Covid-19's impact on the mortgage industry

Covid-19’s impact on the mortgage industry

The coronavirus pandemic has impacted every aspect of our lives, especially our finances. A house is the biggest purchase most people will make in their lifetimes, and mortgages are often people’s largest monthly expense. So what effect has Covid-19 had on the mortgage industry?

One-fifth of UK homeowners unable to remortgage

Over the past year, many household’s finances have been put under severe strain, with many families finding themselves without jobs or with a reduced income from being furloughed. This has left many homeowners unable to take advantage of competitive remortgage deals from lenders.

In a survey by comparison site CompareTheMarket, almost one in five homeowners have been left unable to remortgage their homes due to the impact the pandemic has had on their employment and financial stability. The survey suggests that among those borrowers unable to remortgage, 41% say that their application was rejected because they had lost their jobs. Another 32% say it was because they were furloughed.

In another survey conducted by Legal & General Mortgage Club, over 30% of borrowers affected by the pandemic have said that they are likely to have to move onto their current lender’s Standard Variable Rate (SVR). This could leave households paying thousands of pounds more than they would be if they could get a new fixed-rate remortgage deal, as these are often considerably cheaper than companies SVR.

Of those surveyed, half believed that their decision to take advantage of mortgage holidays would affect their mortgage options in the future, with research suggesting that some lenders will refuse deals where there have been payment holidays on any form of credit, and not just mortgages.

According to the Mortgage club’s research over half of the borrowers who’s income has been negatively affected by the pandemic believe their finances will be looked at with more scrutiny. Whilst many homeowners are unsure if they will be able to find a new deal, lenders insist they are still offering competitive rates, even for those who have taken advantage of government schemes.

Kevin Roberts, director at Legal & General Mortgage Club, said: 

“Even for those borrowers who have seen a reduction in income, there may well be products available that would save them money in the long term when compared to their lender’s SVR. There are still thousands of great fixed rate-deals available, including furlough-friendly mortgages for those who have or continue to draw support from the government’s job retention scheme.”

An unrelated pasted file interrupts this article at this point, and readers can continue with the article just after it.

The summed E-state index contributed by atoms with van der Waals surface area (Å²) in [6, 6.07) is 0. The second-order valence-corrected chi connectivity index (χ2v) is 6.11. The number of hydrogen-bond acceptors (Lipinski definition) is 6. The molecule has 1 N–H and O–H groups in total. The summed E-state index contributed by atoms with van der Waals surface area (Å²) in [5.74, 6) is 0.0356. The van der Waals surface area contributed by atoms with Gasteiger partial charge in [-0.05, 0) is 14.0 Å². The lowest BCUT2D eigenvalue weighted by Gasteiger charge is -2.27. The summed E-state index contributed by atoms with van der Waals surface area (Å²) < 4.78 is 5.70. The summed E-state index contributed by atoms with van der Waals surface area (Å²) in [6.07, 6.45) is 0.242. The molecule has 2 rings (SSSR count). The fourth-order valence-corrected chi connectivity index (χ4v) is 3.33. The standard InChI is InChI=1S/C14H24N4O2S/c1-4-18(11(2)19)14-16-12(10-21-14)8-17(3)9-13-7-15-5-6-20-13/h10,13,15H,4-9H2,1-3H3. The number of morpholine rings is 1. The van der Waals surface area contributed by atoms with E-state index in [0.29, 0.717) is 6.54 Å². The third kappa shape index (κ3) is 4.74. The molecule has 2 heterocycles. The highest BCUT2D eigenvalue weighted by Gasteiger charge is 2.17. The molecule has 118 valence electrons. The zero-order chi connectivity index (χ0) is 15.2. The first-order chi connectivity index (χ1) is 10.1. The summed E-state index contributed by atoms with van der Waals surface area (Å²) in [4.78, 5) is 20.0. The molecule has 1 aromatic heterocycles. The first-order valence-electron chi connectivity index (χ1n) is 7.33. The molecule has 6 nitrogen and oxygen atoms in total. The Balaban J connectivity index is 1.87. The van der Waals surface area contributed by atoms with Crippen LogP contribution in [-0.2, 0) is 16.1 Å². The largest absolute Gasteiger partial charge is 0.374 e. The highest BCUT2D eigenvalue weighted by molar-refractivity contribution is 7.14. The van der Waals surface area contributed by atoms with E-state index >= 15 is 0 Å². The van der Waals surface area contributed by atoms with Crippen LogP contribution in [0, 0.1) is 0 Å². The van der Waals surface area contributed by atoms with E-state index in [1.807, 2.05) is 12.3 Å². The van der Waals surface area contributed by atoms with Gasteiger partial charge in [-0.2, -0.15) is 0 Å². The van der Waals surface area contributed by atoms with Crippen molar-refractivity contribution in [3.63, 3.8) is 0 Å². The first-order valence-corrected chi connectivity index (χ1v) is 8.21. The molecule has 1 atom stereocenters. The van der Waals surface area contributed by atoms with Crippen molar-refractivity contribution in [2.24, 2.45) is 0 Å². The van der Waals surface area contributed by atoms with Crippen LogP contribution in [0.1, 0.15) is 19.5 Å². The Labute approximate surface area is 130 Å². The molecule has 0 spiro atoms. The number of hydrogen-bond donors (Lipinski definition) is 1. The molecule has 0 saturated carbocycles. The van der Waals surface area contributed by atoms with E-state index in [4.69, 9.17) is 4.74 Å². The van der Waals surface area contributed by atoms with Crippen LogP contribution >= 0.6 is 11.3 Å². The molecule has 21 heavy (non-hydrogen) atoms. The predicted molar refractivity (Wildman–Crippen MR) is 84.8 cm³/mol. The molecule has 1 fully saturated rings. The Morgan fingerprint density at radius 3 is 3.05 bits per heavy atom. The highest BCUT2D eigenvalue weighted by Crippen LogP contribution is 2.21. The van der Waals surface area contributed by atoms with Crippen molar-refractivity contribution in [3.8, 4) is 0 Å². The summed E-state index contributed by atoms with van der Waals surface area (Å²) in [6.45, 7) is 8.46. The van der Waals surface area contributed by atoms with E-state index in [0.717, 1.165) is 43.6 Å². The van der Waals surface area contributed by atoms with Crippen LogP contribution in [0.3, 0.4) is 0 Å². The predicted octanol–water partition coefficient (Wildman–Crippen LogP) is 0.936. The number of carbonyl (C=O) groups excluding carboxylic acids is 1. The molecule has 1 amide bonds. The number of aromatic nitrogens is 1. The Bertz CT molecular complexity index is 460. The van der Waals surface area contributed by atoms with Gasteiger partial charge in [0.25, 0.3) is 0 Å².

One in five first-time buyers have seen their deals collapse

Over a fifth of people trying to purchase their first home have seen their purchase fall through since the start of the pandemic; claiming that lenders have backtracked on their initial offer. Almost a quarter of these first-time buyers claim that their purchases collapsed due to lenders lowering the original loan amount during the process.

In addition to these loan reductions, lenders have asked first-time buyers to increase their original deposit size and increased the interest rate first offered.

However, things could be looking up for those looking to get on the property ladder, with the Government’s new budget introducing the mortgage guarantee scheme, set to be introduced next month. This new scheme will allow first-time buyers and current homeowners to purchase homes with a value of up to £600,000 with a 5% deposit. Some of the UK’s largest lenders, including Santander, NatWest and Lloyds have already confirmed they will be offering these mortgages when the scheme starts in April.

Whilst 95% mortgages are not a new product, majority of them disappeared when the effects of the pandemic hit the economy. The chancellor’s hope is that with the re-introduction of 95% deposits, first-time buyers will be able to get onto the property ladder without the need for a large cash deposit. Many property experts welcomed the news of this scheme with Mark Hayward from Propertymark stating:

“A government-backed mortgage guarantee scheme will help first-time buyers get on the housing ladder at a time when for many owning a home seems an impossible dream. This new scheme will go some way in giving some hope to first-time buyers at a time when the size of deposits required means they fall at the first hurdle.”

Stamp Duty Holiday extended

In addition the mortgage guarantee scheme, the chancellor has also extended the stamp duty holiday by three months, whilst also adding a transition period, to smooth the return back to normal. Currently, the property purchase tax has been suspended for the first £500,000 until the end of June, then up until the end of September it will reduce to £250,000 and then back to the usual level of £125,000 from the beginning of October.

The stamp duty holiday was introduced by Chancellor Rishi Sunak in the wake of the pandemic, to boost the property market, which was heavily impacted in the first lockdown, whilst also helping buyers who have taken a hit financially during coronavirus lockdowns.

Residential property transactions are believed to have fallen by up to 50% in the first lockdown, having a major impact on the housing market. The announcement of the tax-relief in July of last year led to an increased demand for properties, with Estate agents Countrywide reporting a 38% in the first two months; the increased pressure on the various parts of the buying process has seen the average timescale of buying a property jump to around 4-6 months.

With increased demands, come increased prices however, and whilst buyers are potentially saving up to £15,000 not having to pay stamp duty, many experts believe this is being reflected in house prices; The Land Registry reported that for December, the price of a property in the UK had increased by 1.2% month-on-month, and 8.5% from the previous year.